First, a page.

Kitamura’s high tension thriller is a merciless display of madness preying on the helpless–a story of surviving an unfortunate event after being at the wrong place at the wrong time. Downrange takes a minimalist approach in presenting a simple premise in a grandiose fashion; bullets soaring, heads bursting, and cars exploding all thanks to the relentless killer’s intent on leaving no survivors. This simplistic approach avoids excess subplots and distractions from the high tension in order to keep you engaged, and perhaps also trying to figure out a means of escape. Downrange premiered on April 24th, 2018 and can be found exclusively on Shudder.
If you’re interested in learning more about Ryuhei Kitamura and his works, he recently did an interview on writer/director Mick Garris’ podcast titled Post Mortem (produced by Blumhouse). The podcast was released last April and shares some wonderful insight on Kitamura’s filmmaking struggles, and more importantly his successes. Check out Downrange on Shudder. It’s a worthy film if you’re looking for your next horror, thrill ride. Thanks for reading.
Recent events exposing the treatment and exploitation of entertainment performers, more commonly observed in the abuse of women, have stirred controversy in the media. Many have voiced concerns regarding veiled practices in Hollywood that have gone undetected. Yet as finger pointing and seeking accountability continues to plague the Internet, the core of the problem still remains unscathed. What can be done to create a safe environment for performers/entertainers in Hollywood? (more…)
The visual aesthetics of black and white films present an entirely different, and beautiful, form of art by utilizing the monochromatic spectrum in a unique manner. Contrast, texture, lighting, and detail become fundamental in order to deliver a powerful cinematic production. (more…)
As the most popular streaming service, Netflix, continues to expand its ongoing catalogue of not only popular titles, but those under the radar as well are given the opportunity to engage new audiences. For those willing to tread unfamiliar territory, Netflix has an impressive collection of horror films hailing from different parts of the world. (more…)
British writer Alan Moore, known for works such as The Watchmen and From Hell, is revered by popular culture as one the greatest graphic novel authors of our time. Navigating readers through the depths mankind’s own darkness, Moore explores several themes of the human condition while also navigating across several genres such as horror, crime, tragedy, and superhero action. Nonetheless, Moore’s ability to captivate his audience is something to admire, no matter which format he presents his material.
Horror streaming service Shudder offers its members with an exclusive movie anthology written by Moore and directed by Mitch Jenkins titled Show Pieces. A film series based on Alan Moore’s British five-part short stories (only three of them are featured in this film), Show Pieces explores the damnation of lost soul James Mitchum through his judgment and realization that his fate may lead to eternal suffering. The ominous tone is set against the dimly lit gentlemen’s jazz club (St. James End), where James is found wandering the club slightly bewildered, not entirely sure of his whereabouts. A womanizer bent on indulgence and violence, James is forced to face his sins through torture devices and wicked rituals.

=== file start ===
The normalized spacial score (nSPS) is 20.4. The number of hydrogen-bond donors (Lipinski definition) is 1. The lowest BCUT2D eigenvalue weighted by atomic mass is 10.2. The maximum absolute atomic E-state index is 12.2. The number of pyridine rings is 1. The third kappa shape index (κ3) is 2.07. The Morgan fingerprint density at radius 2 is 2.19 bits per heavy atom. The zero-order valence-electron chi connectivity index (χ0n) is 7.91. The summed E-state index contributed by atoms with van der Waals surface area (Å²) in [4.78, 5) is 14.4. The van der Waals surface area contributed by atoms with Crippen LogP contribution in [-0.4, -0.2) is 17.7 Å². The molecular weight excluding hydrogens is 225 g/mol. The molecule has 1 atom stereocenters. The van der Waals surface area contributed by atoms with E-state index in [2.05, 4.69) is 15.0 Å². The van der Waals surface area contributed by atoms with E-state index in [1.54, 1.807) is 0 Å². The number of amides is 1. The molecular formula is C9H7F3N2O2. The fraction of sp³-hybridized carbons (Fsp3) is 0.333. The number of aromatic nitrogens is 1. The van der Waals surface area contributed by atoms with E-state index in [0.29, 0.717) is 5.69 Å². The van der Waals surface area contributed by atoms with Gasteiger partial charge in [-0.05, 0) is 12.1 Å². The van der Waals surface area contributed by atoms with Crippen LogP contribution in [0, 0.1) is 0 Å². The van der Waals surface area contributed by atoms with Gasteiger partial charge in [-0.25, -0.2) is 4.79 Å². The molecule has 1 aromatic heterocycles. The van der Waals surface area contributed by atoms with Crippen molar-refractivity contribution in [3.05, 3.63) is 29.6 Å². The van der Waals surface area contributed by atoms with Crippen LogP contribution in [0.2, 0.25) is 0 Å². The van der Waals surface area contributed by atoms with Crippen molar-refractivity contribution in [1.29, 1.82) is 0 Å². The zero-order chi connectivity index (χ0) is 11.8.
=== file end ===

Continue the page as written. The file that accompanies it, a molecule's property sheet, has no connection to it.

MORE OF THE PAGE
For those familiar with Alan Moore’s appreciation for magic and pantheistic belief system, Show Pieces most definitely denotes the absence of an anthropomorphic God. Rather, the film’s setting could suggest the after-life as the soul’s state-of-being; as James’ last moments were outside of a club in life, perhaps his soul remained wandering a similar setting, which for him was all too familiar. During one of James’ interactions with the club manager, Mr. Matchbright, he states, “I’m lost. This isn’t where I’m meant to be” to which Matchbright replies, “This is where you are. Do you see what I’m sayin’. This is what you gravitate towards… state that takes the least energy to maintain.” The film’s most interesting moments were those that slightly expressed elements of Egyptian funerary practices, as the Eye of Horus is seen painted on a door prior to James’ judgment is the first indication.
Show Pieces manages to present an intricate story in a simple linear format without compromising the ‘creep’ factor. Just as David Lynch’s Lost Highway gave the impression nearly every character was up to no good (through monotone dialogue), Show Pieces maintained the eerie ‘unsettling’ atmosphere through a similar strategy.
Although Show Pieces can be viewed exclusively on Shudder, it is definitely worth the $4.99 per month subscription (or at least the free trial period) in order to experience Moore’s latest film. It differs from Moore’s other film adaptations since Show Pieces was written exclusively for film. Immerse yourself in the full experience of this 77-minute film. There is so much more to appreciate.